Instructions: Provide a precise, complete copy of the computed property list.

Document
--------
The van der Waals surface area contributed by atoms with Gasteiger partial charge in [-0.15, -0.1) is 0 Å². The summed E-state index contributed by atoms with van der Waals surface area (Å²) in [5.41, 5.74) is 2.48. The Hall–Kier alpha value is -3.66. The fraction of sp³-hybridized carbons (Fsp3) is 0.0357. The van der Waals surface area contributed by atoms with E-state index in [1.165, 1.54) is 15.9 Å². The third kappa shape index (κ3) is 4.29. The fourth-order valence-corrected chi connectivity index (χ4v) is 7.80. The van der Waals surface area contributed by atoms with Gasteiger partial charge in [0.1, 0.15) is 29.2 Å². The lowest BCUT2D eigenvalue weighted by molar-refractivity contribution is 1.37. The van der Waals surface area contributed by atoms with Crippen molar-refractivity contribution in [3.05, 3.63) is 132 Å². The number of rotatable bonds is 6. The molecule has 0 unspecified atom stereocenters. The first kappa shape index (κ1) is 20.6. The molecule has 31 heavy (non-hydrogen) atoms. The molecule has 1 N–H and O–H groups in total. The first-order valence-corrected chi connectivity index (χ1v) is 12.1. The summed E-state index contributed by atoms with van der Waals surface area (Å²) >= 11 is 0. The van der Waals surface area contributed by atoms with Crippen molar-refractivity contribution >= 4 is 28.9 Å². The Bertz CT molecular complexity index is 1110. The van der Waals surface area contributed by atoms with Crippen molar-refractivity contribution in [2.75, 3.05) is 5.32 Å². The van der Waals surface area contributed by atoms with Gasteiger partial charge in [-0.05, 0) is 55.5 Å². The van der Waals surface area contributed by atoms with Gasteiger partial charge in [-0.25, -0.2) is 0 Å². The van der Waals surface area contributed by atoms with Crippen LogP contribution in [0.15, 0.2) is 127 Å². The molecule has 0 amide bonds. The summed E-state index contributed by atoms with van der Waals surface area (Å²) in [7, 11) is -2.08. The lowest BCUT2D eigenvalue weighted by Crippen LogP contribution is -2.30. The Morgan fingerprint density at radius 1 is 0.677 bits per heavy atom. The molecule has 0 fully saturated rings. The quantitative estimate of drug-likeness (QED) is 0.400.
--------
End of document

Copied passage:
The van der Waals surface area contributed by atoms with Gasteiger partial charge in [-0.15, -0.1) is 0 Å². The summed E-state index contributed by atoms with van der Waals surface area (Å²) in [5.41, 5.74) is 2.48. The Hall–Kier alpha value is -3.66. The fraction of sp³-hybridized carbons (Fsp3) is 0.0357. The van der Waals surface area contributed by atoms with E-state index in [1.165, 1.54) is 15.9 Å². The third kappa shape index (κ3) is 4.29. The fourth-order valence-corrected chi connectivity index (χ4v) is 7.80. The van der Waals surface area contributed by atoms with Gasteiger partial charge in [0.1, 0.15) is 29.2 Å². The lowest BCUT2D eigenvalue weighted by molar-refractivity contribution is 1.37. The van der Waals surface area contributed by atoms with Crippen molar-refractivity contribution in [3.05, 3.63) is 132 Å². The number of rotatable bonds is 6. The molecule has 0 unspecified atom stereocenters. The first kappa shape index (κ1) is 20.6. The molecule has 31 heavy (non-hydrogen) atoms. The molecule has 1 N–H and O–H groups in total. The first-order valence-corrected chi connectivity index (χ1v) is 12.1. The summed E-state index contributed by atoms with van der Waals surface area (Å²) >= 11 is 0. The van der Waals surface area contributed by atoms with Crippen molar-refractivity contribution >= 4 is 28.9 Å². The Bertz CT molecular complexity index is 1110. The van der Waals surface area contributed by atoms with Crippen molar-refractivity contribution in [2.75, 3.05) is 5.32 Å². The van der Waals surface area contributed by atoms with Gasteiger partial charge in [-0.05, 0) is 55.5 Å². The van der Waals surface area contributed by atoms with Gasteiger partial charge in [-0.25, -0.2) is 0 Å². The van der Waals surface area contributed by atoms with Crippen LogP contribution in [0.15, 0.2) is 127 Å². The molecule has 0 amide bonds. The summed E-state index contributed by atoms with van der Waals surface area (Å²) in [7, 11) is -2.08. The lowest BCUT2D eigenvalue weighted by Crippen LogP contribution is -2.30. The Morgan fingerprint density at radius 1 is 0.677 bits per heavy atom. The molecule has 0 fully saturated rings. The quantitative estimate of drug-likeness (QED) is 0.400.